2. #2
    No freelancing! OrionGirl's Avatar
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    Do not skip the water change and carbon--it will remove reminants of the medication. Mixing medications is not advisable, so make every effort to remove the old one before starting a new treatment of any kind.

    Septicemia is often the result of ammonia in the water--was there a spike after the last addition? Make sure your test kits are still valid--most have an expiration date, and any results after that date may be inaccurate. The Nalagram is gram negative, and since the fish is not improving, I would guess that this particular bacteria is gram positive. A broad spectrum treatment will likely be more effctive. Treating the fish in quarantine rather than in the main tank will prevent damage to the biofilter.



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    I will buy another test kit and check, but I can't find an expiration date on my test kit. It's less than a year old, though. I test ammonia and nitrite weekly, and there have been no spikes in either that I'm aware of.

    What I've gathered from reading is that there are two kinds of hemorrhagic septicemia. One is viral, the other is bacterial, and the viral one is more of a trout and salmon problem than one found in freshwater aquaria. Bacterial kinds of h.s. are generally caused by aeromonas or pseudomonas bacteria, which are gram negative. I also read that antibiotic resistance is fairly common with this disease. I suppose it's possible that this is being caused by some other bacteria, though.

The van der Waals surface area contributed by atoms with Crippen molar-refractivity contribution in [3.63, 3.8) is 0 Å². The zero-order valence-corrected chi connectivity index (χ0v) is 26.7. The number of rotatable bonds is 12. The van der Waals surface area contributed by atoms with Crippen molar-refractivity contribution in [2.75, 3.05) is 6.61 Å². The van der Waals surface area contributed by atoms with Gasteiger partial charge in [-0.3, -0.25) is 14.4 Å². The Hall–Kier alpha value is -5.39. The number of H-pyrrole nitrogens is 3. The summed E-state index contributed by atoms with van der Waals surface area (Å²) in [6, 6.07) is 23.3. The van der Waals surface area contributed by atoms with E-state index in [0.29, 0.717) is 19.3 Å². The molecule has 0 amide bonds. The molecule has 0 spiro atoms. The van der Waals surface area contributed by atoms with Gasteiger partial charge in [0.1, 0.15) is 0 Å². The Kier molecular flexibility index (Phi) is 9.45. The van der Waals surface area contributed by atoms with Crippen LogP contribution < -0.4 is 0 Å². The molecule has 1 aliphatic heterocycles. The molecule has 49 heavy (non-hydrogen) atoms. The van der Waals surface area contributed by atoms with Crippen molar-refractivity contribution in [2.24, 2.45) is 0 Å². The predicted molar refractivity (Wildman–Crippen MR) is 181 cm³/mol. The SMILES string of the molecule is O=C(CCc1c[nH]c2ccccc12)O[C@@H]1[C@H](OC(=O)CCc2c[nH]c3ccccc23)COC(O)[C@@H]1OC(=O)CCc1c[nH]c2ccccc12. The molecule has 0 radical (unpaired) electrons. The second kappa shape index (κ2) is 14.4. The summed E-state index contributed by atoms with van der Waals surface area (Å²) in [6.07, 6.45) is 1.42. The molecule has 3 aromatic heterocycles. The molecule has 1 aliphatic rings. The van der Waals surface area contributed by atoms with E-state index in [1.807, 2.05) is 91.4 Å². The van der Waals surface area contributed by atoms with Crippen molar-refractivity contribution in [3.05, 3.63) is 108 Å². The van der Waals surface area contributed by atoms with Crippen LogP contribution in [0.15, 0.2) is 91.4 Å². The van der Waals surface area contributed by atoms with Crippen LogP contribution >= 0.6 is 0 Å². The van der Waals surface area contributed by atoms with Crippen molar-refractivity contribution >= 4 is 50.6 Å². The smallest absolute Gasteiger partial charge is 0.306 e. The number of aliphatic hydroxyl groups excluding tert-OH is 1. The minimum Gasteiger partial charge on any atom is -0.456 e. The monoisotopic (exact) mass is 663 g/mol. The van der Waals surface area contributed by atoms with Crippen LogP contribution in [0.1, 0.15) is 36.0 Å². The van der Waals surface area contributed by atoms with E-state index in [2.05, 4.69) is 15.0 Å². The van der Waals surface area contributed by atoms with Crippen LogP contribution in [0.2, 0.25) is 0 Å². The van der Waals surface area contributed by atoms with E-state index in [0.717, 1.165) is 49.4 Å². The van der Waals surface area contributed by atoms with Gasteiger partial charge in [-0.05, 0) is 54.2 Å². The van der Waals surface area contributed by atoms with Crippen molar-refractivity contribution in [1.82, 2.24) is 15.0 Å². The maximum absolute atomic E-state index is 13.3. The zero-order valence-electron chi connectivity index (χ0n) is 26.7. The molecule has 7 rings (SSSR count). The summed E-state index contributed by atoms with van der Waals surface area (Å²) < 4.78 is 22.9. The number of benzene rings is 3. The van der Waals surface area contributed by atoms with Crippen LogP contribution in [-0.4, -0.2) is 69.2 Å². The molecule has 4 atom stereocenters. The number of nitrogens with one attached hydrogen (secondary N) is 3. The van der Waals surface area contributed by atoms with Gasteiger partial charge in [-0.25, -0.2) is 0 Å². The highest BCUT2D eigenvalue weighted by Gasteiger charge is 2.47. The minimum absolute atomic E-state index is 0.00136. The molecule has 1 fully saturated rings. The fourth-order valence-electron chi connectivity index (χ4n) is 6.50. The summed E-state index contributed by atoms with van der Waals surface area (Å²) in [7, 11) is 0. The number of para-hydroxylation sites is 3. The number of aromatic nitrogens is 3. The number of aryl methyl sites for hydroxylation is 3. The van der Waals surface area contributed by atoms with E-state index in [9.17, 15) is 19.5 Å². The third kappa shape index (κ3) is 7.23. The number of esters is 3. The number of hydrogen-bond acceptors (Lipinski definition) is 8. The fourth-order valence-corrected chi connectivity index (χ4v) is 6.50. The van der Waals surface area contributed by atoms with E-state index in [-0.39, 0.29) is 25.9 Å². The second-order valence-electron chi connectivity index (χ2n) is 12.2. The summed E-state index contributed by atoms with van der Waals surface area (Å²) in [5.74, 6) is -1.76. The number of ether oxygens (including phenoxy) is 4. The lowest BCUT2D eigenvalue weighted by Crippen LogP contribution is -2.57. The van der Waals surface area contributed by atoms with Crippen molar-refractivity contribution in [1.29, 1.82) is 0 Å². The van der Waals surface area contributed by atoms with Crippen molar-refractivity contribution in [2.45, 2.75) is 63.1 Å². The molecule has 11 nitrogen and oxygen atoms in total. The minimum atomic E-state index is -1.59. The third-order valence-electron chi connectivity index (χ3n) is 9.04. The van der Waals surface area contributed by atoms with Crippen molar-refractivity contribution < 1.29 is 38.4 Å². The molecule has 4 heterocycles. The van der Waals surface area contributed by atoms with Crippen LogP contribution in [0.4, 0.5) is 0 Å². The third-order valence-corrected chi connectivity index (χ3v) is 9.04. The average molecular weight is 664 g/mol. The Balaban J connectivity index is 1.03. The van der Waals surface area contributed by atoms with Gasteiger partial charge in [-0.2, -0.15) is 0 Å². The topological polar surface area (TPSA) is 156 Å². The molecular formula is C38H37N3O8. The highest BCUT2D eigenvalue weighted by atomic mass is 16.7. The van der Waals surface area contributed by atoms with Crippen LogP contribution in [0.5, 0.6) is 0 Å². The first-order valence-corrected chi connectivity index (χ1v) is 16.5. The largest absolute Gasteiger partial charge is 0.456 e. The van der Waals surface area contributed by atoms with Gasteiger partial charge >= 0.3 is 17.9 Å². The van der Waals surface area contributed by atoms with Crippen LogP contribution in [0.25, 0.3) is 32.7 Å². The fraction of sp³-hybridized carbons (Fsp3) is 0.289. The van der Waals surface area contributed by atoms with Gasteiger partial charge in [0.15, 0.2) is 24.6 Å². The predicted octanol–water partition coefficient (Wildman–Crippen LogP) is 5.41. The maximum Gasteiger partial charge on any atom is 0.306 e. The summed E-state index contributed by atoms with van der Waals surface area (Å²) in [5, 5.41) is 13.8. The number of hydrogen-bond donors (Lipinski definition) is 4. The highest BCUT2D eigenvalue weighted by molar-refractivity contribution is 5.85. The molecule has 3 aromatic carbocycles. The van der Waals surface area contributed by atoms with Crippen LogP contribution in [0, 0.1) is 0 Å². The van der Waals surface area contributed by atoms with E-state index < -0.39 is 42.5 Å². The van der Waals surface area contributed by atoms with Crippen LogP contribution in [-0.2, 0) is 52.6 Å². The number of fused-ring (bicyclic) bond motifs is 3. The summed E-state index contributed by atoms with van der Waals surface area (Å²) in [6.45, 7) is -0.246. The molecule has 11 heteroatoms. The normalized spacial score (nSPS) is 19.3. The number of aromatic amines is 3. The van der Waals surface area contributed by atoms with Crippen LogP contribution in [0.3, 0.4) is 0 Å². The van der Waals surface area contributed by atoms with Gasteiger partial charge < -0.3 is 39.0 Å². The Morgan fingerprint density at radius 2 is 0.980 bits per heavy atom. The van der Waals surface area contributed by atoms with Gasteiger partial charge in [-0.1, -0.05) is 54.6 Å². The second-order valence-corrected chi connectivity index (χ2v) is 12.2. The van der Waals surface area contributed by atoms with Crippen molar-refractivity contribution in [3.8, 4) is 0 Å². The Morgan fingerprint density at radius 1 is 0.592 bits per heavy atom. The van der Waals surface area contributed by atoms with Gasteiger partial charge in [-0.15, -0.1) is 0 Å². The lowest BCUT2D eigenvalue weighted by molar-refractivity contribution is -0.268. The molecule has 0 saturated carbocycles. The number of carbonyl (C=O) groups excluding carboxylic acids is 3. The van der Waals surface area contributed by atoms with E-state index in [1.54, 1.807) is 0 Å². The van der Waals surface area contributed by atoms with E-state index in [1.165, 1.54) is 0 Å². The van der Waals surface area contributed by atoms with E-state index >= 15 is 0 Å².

I won't mix medicines if that's a bad idea, but should I wait the full two days more with the Nalagram, or just do a water change and pop in carbon now and start with Furan-2 (which treats gram-negative and gram-positive infections)? How long do I have to leave the carbon in to remove all of the current medication from the water?

    I can't treat her in quarantine because though I have a small hospital tank, it's not up and running so I'd have to cycle it first. Also, the danios are showing the same redness now, too, so I really do need to treat the whole tank. Thanks for the input - help is most appreciated!